E-Socialization: Gift or Threat
Zukowski, Angela Ann, Momentum
A new digital democracy is emerging and expanding with quantum leaps and our students are the primary citizens
Three times a semester I meet with 12 to 15 of the 40 students participating in the Forum for Young Catechetical Leaders for our semester Catechist "Vocare" Dinner. As we waited for students to arrive, I shared with those gathered my attempts to compose this article.
There was immediate enthusiasm. One student indicated that he had just finished writing a paper on his Facebook experience, comparing his entries with others. He was interested in the transparency, authenticity, vulnerability and focus of each site. One student indicated that before he arrived for dinner he had checked in with the MySpace, YouTube, CNN and NBC Web sites. He couldn't imagine not linking into these sites at least four to seven times a day. As each student entered the conversation, I realized that students find these online "places" or "spaces" an interesting if not significant location to connect with people all over the world.
These are really e-socialization places! As Catholic educators, we cannot ignore this reality in our students' lives. We even may consider that this is a place or space that we need to incorporate into our learning environments. Teachers are beginning to have attention-grabbing success in this regard.
Educational theorist Marc Prensky says that students are "digital natives" well versed in the uses and etiquette of computers, digital cameras, cell phones, text messaging, Weblogs and the like. These students were born into a world filled with gadgets and online community and to most of them it's a way of life.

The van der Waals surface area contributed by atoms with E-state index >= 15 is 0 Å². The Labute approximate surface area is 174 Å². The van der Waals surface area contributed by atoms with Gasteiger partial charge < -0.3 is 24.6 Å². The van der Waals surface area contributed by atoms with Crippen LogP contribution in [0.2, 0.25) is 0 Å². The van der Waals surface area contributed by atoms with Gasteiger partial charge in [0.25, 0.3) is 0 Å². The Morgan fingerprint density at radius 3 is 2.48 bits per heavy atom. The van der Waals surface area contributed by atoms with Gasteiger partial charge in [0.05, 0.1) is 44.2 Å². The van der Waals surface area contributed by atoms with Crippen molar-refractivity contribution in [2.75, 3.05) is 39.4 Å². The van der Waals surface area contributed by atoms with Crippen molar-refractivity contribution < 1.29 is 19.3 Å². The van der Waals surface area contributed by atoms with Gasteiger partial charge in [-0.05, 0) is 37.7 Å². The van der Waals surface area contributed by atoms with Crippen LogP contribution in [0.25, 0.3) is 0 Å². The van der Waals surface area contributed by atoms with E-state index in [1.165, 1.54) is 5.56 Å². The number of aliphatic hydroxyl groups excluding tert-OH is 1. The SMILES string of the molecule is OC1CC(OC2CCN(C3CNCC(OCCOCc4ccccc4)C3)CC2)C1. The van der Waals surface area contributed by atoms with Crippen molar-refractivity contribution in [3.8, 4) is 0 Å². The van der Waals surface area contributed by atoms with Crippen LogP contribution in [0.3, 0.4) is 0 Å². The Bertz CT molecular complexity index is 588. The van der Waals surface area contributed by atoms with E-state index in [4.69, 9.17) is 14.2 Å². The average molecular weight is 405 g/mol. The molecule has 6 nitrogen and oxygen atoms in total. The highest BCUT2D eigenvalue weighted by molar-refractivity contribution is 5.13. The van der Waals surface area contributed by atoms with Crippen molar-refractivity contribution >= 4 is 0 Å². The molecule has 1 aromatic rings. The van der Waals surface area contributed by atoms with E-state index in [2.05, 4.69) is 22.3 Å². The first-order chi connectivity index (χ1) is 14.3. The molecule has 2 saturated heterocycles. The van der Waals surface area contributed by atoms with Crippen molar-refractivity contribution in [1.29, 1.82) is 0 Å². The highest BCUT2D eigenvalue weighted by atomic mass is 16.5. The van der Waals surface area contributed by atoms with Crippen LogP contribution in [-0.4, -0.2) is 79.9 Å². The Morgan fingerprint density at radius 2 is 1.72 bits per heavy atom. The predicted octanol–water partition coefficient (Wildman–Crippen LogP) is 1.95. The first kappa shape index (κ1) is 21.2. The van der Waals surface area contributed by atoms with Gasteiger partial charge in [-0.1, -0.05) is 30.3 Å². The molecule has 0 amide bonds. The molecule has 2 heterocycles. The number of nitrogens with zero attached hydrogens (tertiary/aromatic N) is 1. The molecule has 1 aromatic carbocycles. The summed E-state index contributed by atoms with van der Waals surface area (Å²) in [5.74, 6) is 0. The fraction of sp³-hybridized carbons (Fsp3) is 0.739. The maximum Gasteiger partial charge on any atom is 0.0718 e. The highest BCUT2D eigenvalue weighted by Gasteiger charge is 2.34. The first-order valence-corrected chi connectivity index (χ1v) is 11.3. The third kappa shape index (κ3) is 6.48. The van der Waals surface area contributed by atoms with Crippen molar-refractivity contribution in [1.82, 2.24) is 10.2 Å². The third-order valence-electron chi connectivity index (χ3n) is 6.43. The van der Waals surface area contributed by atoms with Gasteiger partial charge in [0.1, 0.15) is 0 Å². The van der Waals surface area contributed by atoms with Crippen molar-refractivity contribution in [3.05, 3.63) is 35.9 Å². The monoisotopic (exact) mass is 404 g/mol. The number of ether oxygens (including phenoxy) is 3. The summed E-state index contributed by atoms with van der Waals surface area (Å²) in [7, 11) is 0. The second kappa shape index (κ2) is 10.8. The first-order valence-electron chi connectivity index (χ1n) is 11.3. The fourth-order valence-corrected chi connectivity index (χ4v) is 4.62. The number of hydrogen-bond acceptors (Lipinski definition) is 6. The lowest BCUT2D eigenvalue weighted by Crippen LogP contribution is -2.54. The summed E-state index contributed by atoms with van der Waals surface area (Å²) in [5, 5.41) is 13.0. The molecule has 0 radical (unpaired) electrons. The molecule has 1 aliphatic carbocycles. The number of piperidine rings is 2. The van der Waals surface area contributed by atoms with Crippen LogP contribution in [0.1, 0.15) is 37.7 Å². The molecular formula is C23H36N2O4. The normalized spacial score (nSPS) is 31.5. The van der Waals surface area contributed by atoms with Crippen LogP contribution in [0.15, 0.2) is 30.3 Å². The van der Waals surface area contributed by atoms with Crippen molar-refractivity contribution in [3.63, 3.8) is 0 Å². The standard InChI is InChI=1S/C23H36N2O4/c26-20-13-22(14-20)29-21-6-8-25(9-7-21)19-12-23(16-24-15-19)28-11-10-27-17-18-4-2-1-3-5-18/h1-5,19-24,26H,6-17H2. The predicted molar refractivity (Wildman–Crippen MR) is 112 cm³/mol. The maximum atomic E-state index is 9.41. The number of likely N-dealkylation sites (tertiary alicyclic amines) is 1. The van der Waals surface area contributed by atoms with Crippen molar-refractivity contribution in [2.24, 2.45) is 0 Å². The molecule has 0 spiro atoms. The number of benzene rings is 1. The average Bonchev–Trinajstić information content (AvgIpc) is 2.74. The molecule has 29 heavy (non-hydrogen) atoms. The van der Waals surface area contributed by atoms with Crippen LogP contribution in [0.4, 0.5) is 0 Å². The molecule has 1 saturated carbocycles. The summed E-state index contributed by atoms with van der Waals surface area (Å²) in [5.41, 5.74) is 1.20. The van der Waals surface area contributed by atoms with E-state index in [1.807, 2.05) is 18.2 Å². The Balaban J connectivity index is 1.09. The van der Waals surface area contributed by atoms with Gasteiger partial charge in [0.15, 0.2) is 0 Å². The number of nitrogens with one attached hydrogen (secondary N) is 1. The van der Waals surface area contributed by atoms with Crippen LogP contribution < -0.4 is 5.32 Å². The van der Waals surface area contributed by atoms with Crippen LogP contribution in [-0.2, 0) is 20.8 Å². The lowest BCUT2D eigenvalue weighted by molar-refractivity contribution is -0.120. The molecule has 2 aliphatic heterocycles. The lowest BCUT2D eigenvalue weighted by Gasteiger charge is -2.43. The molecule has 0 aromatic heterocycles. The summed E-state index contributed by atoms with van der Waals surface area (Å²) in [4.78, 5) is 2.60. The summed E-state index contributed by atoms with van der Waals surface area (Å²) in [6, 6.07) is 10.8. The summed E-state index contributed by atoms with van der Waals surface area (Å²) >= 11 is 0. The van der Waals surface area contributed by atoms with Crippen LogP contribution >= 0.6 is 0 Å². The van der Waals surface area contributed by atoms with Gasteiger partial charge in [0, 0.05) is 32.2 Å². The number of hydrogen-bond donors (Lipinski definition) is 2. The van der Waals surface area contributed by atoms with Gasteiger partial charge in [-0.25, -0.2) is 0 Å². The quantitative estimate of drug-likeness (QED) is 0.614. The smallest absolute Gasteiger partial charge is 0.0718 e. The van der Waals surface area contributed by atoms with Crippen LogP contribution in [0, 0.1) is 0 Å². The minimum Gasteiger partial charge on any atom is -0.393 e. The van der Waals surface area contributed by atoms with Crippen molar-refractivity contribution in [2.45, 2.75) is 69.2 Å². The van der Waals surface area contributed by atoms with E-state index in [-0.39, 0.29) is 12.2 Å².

We need to face the fact that a new digital democracy is emerging and expanding with quantum leaps and our students are the primary citizens. In Time magazine's person of the year issue, James Poniewozik states, "On the Web, anyone with a digital camera has the power to change history" (2006, p. 63). While some educators continue to question whether the Internet offers any real socialization experiences or opportunities, chatrooms, Instant Messaging, YouTube, MySpace, Facebook and similar spaces are nurturing a new media culture for self-expression and relationships. User-generated content is revolutionizing the media landscape. It is reported that users upload approximately 65,000 new videos to the YouTube site every day. A year ago, they watched 10 million videos a day; now they watch 100 million (Poniewozik, p. 63).
Video-sharing sites are changing the flow of information. It is so simple. All one needs is a combination of a digital camera and a Web site and one is contributing to the new media landscape. It is easy, cheap and offers free distribution. That makes it both potent and complex. The March 2, 2007, Washington Post (Jose Antonio Vargos) in its online lead story stated: "Yesterday, as part of what the video-sharing site described as a voter education initiative, it (YouTube) launched 'You Choose '08' where voters can find the official Web videos from Hillary Clinton, Rudy Giuliani, Barack Obama et al. listed on one page. Here the viewers are encouraged to post text comments and video responses and rate candidatecreated videos."
Where is the action for the upcoming election? In Cyberspace.
YouTube became a phenomenon in 2006. Another Time magazine article indicated, "YouTube is to video browsing what a Wal-Mart Supercenter is to shopping; everything is there and all you have to do is walk in the door." We now are seeing that YouTube is a media outlet and a social force-a place where ideas and images can spread instantly, cheaply, democratically and anarchically (Tumulty, December 26, 2006, p. 69).
YouTube, MySpace and the like are the fastest growing sites for e-socialization. Here we discover people from all walks of life sharing dimensions of their life in an open forum. Of course, there is always the factor of authenticity or reality with their entries; however, whether the profiles are true or not, individuals are engaging in online conversation and finding meaning and a sense of belonging. …